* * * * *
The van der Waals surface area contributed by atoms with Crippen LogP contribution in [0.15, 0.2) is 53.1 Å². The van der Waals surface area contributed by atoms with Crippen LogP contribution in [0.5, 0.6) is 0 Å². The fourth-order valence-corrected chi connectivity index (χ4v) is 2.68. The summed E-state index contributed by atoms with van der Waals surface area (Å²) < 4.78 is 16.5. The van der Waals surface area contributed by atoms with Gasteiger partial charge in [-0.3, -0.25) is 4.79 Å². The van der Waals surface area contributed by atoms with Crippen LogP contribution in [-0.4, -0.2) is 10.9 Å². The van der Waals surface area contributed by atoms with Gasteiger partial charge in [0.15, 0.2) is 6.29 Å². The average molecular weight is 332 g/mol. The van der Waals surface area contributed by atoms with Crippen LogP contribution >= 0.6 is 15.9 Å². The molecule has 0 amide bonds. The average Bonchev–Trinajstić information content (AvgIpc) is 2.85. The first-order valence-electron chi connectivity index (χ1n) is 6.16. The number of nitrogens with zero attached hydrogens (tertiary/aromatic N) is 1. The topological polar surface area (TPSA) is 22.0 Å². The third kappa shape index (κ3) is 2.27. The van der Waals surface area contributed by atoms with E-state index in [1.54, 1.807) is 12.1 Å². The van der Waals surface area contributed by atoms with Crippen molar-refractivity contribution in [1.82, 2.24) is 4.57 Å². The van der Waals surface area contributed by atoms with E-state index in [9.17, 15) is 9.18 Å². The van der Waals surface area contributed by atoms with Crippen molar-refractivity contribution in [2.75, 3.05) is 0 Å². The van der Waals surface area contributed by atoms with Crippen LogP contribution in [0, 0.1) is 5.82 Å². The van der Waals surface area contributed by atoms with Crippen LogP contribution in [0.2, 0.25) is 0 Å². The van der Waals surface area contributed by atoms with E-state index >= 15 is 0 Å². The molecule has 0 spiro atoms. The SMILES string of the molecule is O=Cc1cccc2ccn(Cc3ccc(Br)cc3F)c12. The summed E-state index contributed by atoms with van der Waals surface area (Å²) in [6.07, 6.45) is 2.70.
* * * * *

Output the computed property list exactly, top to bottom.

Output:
The van der Waals surface area contributed by atoms with Crippen LogP contribution in [0.15, 0.2) is 53.1 Å². The van der Waals surface area contributed by atoms with Crippen LogP contribution in [0.5, 0.6) is 0 Å². The fourth-order valence-corrected chi connectivity index (χ4v) is 2.68. The summed E-state index contributed by atoms with van der Waals surface area (Å²) < 4.78 is 16.5. The van der Waals surface area contributed by atoms with Gasteiger partial charge in [-0.3, -0.25) is 4.79 Å². The van der Waals surface area contributed by atoms with Crippen LogP contribution in [-0.4, -0.2) is 10.9 Å². The van der Waals surface area contributed by atoms with Gasteiger partial charge in [0.15, 0.2) is 6.29 Å². The average molecular weight is 332 g/mol. The van der Waals surface area contributed by atoms with Crippen LogP contribution >= 0.6 is 15.9 Å². The molecule has 0 amide bonds. The average Bonchev–Trinajstić information content (AvgIpc) is 2.85. The first-order valence-electron chi connectivity index (χ1n) is 6.16. The number of nitrogens with zero attached hydrogens (tertiary/aromatic N) is 1. The topological polar surface area (TPSA) is 22.0 Å². The third kappa shape index (κ3) is 2.27. The van der Waals surface area contributed by atoms with E-state index in [1.54, 1.807) is 12.1 Å². The van der Waals surface area contributed by atoms with Crippen molar-refractivity contribution in [1.82, 2.24) is 4.57 Å². The van der Waals surface area contributed by atoms with E-state index in [9.17, 15) is 9.18 Å². The van der Waals surface area contributed by atoms with Crippen molar-refractivity contribution in [2.75, 3.05) is 0 Å². The van der Waals surface area contributed by atoms with Crippen LogP contribution in [0, 0.1) is 5.82 Å². The van der Waals surface area contributed by atoms with Crippen LogP contribution in [0.2, 0.25) is 0 Å². The van der Waals surface area contributed by atoms with E-state index >= 15 is 0 Å². The molecule has 0 spiro atoms. The SMILES string of the molecule is O=Cc1cccc2ccn(Cc3ccc(Br)cc3F)c12. The summed E-state index contributed by atoms with van der Waals surface area (Å²) in [6.07, 6.45) is 2.70.